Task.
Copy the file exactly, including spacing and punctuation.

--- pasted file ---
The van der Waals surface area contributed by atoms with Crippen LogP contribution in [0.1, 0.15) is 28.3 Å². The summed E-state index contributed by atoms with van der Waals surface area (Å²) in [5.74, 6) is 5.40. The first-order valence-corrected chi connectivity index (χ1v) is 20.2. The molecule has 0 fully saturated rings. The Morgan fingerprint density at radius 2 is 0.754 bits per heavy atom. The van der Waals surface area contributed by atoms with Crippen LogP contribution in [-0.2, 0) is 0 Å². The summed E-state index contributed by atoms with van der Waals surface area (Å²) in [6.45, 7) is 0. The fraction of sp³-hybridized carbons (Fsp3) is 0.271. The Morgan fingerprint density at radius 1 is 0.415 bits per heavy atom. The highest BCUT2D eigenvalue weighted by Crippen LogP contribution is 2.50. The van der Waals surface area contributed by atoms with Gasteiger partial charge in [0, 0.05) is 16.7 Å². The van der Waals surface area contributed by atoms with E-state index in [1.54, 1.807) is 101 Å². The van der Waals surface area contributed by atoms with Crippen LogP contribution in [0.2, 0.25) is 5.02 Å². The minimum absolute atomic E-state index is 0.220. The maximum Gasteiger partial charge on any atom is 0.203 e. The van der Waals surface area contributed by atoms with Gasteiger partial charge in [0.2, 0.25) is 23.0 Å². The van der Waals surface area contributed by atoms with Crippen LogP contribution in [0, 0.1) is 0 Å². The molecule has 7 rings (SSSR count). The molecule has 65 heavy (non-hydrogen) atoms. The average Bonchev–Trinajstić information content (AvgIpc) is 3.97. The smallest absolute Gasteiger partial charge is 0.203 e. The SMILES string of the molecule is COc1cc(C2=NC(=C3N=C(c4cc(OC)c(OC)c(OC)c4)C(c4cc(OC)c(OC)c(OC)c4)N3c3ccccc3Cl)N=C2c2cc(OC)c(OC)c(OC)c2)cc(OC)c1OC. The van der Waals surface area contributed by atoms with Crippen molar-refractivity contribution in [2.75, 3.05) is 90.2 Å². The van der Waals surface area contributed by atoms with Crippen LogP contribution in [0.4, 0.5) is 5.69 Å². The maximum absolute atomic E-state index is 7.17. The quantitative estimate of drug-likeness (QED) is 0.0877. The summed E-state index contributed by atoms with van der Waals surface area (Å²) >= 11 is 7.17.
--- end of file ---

The van der Waals surface area contributed by atoms with Crippen LogP contribution in [0.1, 0.15) is 28.3 Å². The summed E-state index contributed by atoms with van der Waals surface area (Å²) in [5.74, 6) is 5.40. The first-order valence-corrected chi connectivity index (χ1v) is 20.2. The molecule has 0 fully saturated rings. The Morgan fingerprint density at radius 2 is 0.754 bits per heavy atom. The van der Waals surface area contributed by atoms with Crippen LogP contribution in [-0.2, 0) is 0 Å². The summed E-state index contributed by atoms with van der Waals surface area (Å²) in [6.45, 7) is 0. The fraction of sp³-hybridized carbons (Fsp3) is 0.271. The Morgan fingerprint density at radius 1 is 0.415 bits per heavy atom. The highest BCUT2D eigenvalue weighted by Crippen LogP contribution is 2.50. The van der Waals surface area contributed by atoms with Gasteiger partial charge in [0, 0.05) is 16.7 Å². The van der Waals surface area contributed by atoms with E-state index in [1.54, 1.807) is 101 Å². The van der Waals surface area contributed by atoms with Crippen LogP contribution in [0.2, 0.25) is 5.02 Å². The minimum absolute atomic E-state index is 0.220. The maximum Gasteiger partial charge on any atom is 0.203 e. The van der Waals surface area contributed by atoms with Gasteiger partial charge in [0.2, 0.25) is 23.0 Å². The van der Waals surface area contributed by atoms with Crippen LogP contribution in [0, 0.1) is 0 Å². The molecule has 7 rings (SSSR count). The molecule has 65 heavy (non-hydrogen) atoms. The average Bonchev–Trinajstić information content (AvgIpc) is 3.97. The smallest absolute Gasteiger partial charge is 0.203 e. The SMILES string of the molecule is COc1cc(C2=NC(=C3N=C(c4cc(OC)c(OC)c(OC)c4)C(c4cc(OC)c(OC)c(OC)c4)N3c3ccccc3Cl)N=C2c2cc(OC)c(OC)c(OC)c2)cc(OC)c1OC. The van der Waals surface area contributed by atoms with Crippen molar-refractivity contribution in [2.75, 3.05) is 90.2 Å². The van der Waals surface area contributed by atoms with Crippen LogP contribution in [0.4, 0.5) is 5.69 Å². The maximum absolute atomic E-state index is 7.17. The quantitative estimate of drug-likeness (QED) is 0.0877. The summed E-state index contributed by atoms with van der Waals surface area (Å²) >= 11 is 7.17.